It depends on which drugs that you are talking about. Inhalation agents and many other drugs do not come in vials. As Pyekett pointed out there's a high rate of substance abuse among aneasthesia personell so they get watched closer. Another thing to consider on your choice of drugs is the route of administration. Some things need to be injected into a blood vessel, some can be intramuscular or subcuticular, some can be imbibed or inhaled. The simplest solution is to make up a ficticious drug that suits your needs.

veinglory
08-27-2012, 06:21 PM
I mean that many producers actually over fill their bottle by a predictable amount so there is slightly more in the vial than it states on the label. It is also true that disposal is not generally witnessed by multiple people, and no one searches you going in and out. Thus I have no trouble at all seeing a useful amount of isoflourane or some such being lifted.

That would leave only the task of making a delivery system using parts that can be bought over the internet, e.g. a mask and some substrate to put the anesthetic on. Once he had a deliver a few inches from the mouth there is a lot more control.

I don't know for sure but I bet you could induce while someone is still asleep, because we aren't sensitive to smells while sleeping.

Maryn
08-27-2012, 06:36 PM
I'm not sure about that. I've been brought to full wakefulness by skunk more than once, when on the second floor of a house with the windows open. And when our kids were babies, the smell of a dirty diaper could wake me.

Maryn, whose nose is not especially sensitive

GeorgeK
08-27-2012, 07:16 PM
I mean that many producers actually over fill their bottle by a predictable amount so there is slightly more in the vial than it states on the label. It is also true that disposal is not generally witnessed by multiple people, and no one searches you going in and out. Thus I have no trouble at all seeing a useful amount of isoflourane or some such being lifted.

That would leave only the task of making a delivery system using parts that can be bought over the internet, e.g. a mask and some substrate to put the anesthetic on. Once he had a deliver a few inches from the mouth there is a lot more control.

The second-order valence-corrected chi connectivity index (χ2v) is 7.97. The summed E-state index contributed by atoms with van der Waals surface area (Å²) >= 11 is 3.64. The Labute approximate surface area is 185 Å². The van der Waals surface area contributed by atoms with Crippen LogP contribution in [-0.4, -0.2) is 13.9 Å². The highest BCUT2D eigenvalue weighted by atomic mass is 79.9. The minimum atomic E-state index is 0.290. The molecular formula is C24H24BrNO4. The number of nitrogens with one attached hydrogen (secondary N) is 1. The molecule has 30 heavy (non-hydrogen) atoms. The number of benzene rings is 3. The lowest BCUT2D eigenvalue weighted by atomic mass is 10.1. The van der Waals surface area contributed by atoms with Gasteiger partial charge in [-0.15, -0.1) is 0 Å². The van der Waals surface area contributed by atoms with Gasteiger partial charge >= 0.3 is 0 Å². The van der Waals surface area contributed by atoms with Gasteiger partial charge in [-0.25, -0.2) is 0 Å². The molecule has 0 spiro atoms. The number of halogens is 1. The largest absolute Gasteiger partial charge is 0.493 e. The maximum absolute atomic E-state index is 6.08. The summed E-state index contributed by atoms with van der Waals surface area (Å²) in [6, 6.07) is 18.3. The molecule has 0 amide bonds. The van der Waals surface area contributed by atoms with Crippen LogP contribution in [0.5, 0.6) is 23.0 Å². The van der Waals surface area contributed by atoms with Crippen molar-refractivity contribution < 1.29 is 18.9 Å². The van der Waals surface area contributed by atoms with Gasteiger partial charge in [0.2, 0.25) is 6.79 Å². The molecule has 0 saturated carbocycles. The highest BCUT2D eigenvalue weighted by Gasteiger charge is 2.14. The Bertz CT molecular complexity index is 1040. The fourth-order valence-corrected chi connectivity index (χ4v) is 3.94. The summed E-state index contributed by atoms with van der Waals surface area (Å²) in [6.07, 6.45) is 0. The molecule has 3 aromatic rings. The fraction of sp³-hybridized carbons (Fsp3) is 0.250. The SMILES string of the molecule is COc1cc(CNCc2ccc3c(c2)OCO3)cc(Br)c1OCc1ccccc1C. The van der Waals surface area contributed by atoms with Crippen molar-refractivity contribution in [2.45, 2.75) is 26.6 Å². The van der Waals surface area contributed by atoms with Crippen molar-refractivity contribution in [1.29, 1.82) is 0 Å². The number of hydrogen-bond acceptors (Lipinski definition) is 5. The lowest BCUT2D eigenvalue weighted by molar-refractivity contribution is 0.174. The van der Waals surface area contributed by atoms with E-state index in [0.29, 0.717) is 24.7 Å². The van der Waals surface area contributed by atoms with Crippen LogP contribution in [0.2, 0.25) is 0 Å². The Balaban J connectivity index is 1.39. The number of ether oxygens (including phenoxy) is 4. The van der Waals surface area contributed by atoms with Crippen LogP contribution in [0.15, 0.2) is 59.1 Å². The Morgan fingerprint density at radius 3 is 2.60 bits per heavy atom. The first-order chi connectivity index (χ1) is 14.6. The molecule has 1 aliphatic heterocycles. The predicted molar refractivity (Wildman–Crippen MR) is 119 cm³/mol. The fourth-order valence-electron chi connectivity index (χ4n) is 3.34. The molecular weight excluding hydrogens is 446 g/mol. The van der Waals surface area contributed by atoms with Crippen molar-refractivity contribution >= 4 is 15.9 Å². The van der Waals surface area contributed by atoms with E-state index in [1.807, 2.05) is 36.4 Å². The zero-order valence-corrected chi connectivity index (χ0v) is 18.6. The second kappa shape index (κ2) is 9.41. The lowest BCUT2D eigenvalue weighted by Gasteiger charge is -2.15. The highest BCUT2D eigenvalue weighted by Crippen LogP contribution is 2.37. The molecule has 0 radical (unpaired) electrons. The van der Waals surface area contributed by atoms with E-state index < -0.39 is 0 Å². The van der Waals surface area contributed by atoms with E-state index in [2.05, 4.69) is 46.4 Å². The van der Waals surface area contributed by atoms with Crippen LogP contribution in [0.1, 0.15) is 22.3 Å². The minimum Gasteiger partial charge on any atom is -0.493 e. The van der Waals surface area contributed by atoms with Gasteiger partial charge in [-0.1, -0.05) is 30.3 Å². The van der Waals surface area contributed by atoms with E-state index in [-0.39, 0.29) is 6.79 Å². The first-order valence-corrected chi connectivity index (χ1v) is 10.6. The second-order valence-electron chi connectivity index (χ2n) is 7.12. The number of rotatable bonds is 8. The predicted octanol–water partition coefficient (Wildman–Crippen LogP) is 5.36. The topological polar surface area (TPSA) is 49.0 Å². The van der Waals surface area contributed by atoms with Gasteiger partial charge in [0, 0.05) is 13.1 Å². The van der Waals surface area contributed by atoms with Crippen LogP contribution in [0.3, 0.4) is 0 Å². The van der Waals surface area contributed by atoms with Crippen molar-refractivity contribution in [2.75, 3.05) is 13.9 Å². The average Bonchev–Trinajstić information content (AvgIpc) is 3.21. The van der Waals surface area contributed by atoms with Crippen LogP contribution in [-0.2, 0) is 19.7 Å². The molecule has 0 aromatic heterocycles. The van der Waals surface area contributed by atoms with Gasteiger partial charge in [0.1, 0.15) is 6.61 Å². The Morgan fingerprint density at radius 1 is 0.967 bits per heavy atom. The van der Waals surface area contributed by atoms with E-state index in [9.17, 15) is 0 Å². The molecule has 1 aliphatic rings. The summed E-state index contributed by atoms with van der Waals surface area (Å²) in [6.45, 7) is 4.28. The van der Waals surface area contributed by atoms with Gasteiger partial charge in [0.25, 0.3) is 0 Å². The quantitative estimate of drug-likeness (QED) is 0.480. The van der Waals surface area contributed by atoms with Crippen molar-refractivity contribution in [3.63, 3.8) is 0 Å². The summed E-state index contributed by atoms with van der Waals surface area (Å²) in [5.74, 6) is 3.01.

I don't know for sure but I bet you could induce while someone is still asleep, because we aren't sensitive to smells while sleeping.

Halothane and isoflurane don't come in vials. They are inhalation agents in large cannisters about the size of a large construction worker sized thermos. Those cannisters are sent back to the manufacturer, not discarded (at least in the OR's where I've worked). There are paralytic agents in vials like pancuronium or succinyl choline as well as vials of other injectible agents. There are kits for procedures where sometimes unopened vials are discarded, but those contain local anaesthetics like lidocaine not systemic stuff. I suppose there might theoretically be crash cart kits (I've never seen one) where vials of narcotics and benzodiazepines might exist and not be tracked if not used.

It's actually probably easier for a nurse to steal from a hospital than a physician. I'd imagine a pharmacist would have the easiest time.

The cases that I have heard of, they'd pocket a syringe or vial or pills of something ordered for a patient and then give the patient a shot of saline. I actually had that happen to me when I was a patient. The nurse was hired after I retired. She didn't know I was a physician and her documentation of pills given to me did not match what I was actually given. I told the Dr the next morning and a phone call from him resulted in a drug test on her and she was gone.